“Wood’s Revenge” (2016), which will be in this year’s staff exhibition, shows a set of concentric gray circles against a pink background. A gray locomotive sits at the center of the rings, which suggest a tree’s cross section, an amphitheater and  a railroad’s roundhouse. Ms. Sutton’s paintings frequently portray the natural world at odds with remnants of American history. She says, “Maybe it's a little dark but there is a lot of nature eating up civilization. Failure or nothingness is part of it.  In that painting, the train at the bottom just spins, changing directions but there is no track to go to.”

The many technicians who work in The Cooper Union’s shops, studios and labs are also taking part. Marget Long, an academic support specialist in the IT department, contributed (Inferior) Mirage #9 (2014) to the exhibition. Part of Ms. Long’s ongoing investigation into the phenomenon of mirages, the photograph was taken at El Mirage Dry Lakebed in southern California. She’s drawn to mirages in part because they are images created by the refraction of light much the way a camera functions. Zach Poff, an adjunct professor and technical assistant for film/video, showed The Sound of the Sound of Music, a video remix that used an algorithm to jump from lowest to highest pitch moments in the famous movie musical’s score.

This show is just one outlet for staff artistry. Nicole Thomas, who exhibited a shirt she designed and made through a combination of weaving and sewing, runs a weekly workshop for needle arts, including sewing, knitting and crocheting. One regular workshop participant, Brenda Ferebee, coordinator of records and room reservations, also had work in the staff show entitled Up Close and Personal: Human Reduction/Droid Production (2016). The piece is comprised of three elements, a skeleton placed between two charcoal drawings. All three investigate the replacing of a body part—in this case the lower left leg—with robotics.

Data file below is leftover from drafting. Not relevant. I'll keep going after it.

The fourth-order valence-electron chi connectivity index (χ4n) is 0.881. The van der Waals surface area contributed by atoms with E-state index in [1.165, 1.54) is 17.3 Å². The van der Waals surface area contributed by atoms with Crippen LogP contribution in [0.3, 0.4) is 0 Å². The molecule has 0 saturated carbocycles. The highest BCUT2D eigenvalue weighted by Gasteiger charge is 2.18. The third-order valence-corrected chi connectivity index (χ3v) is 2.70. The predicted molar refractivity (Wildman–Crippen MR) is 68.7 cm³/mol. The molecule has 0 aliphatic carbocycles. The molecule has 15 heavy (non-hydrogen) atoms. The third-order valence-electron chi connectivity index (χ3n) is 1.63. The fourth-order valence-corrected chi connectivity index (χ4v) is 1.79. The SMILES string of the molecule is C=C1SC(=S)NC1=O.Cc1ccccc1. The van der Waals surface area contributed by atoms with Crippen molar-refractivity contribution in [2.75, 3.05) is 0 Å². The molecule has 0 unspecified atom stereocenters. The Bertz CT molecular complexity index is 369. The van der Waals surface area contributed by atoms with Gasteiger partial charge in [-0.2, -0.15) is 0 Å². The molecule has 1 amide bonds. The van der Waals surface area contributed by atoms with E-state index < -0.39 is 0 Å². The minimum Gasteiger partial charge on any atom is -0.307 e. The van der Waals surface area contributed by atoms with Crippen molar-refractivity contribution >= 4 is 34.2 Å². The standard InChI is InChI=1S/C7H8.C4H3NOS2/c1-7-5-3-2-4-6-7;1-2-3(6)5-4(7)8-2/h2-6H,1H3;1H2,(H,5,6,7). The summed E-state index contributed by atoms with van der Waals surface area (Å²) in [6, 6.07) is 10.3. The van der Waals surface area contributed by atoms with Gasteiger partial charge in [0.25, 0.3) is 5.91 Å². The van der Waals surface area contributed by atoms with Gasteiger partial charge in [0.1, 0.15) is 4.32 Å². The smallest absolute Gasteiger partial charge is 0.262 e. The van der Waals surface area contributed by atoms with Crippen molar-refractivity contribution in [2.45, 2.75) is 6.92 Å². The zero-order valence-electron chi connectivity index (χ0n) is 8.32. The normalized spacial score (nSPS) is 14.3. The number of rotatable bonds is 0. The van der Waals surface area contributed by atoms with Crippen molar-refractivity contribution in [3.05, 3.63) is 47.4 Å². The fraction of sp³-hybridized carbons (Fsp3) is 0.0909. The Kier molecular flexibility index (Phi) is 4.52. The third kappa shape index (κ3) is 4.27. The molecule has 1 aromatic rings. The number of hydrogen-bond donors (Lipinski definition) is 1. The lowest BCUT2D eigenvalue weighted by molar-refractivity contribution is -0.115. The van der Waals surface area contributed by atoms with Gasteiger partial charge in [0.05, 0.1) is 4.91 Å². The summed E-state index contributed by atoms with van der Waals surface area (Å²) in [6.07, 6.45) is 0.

The show will be at the 41 Cooper Square Gallery through Saturday, December 17.

  • Founded by inventor, industrialist and philanthropist Peter Cooper in 1859, The Cooper Union for the Advancement of Science and Art offers education in art, architecture and engineering, as well as courses in the humanities and social sciences.

  • “My feelings, my desires, my hopes, embrace humanity throughout the world,” Peter Cooper proclaimed in a speech in 1853. He looked forward to a time when, “knowledge shall cover the earth as waters cover the great deep.”

  • From its beginnings, Cooper Union was a unique institution, dedicated to founder Peter Cooper's proposition that education is the key not only to personal prosperity but to civic virtue and harmony.

  • Peter Cooper wanted his graduates to acquire the technical mastery and entrepreneurial skills, enrich their intellects and spark their creativity, and develop a sense of social justice that would translate into action.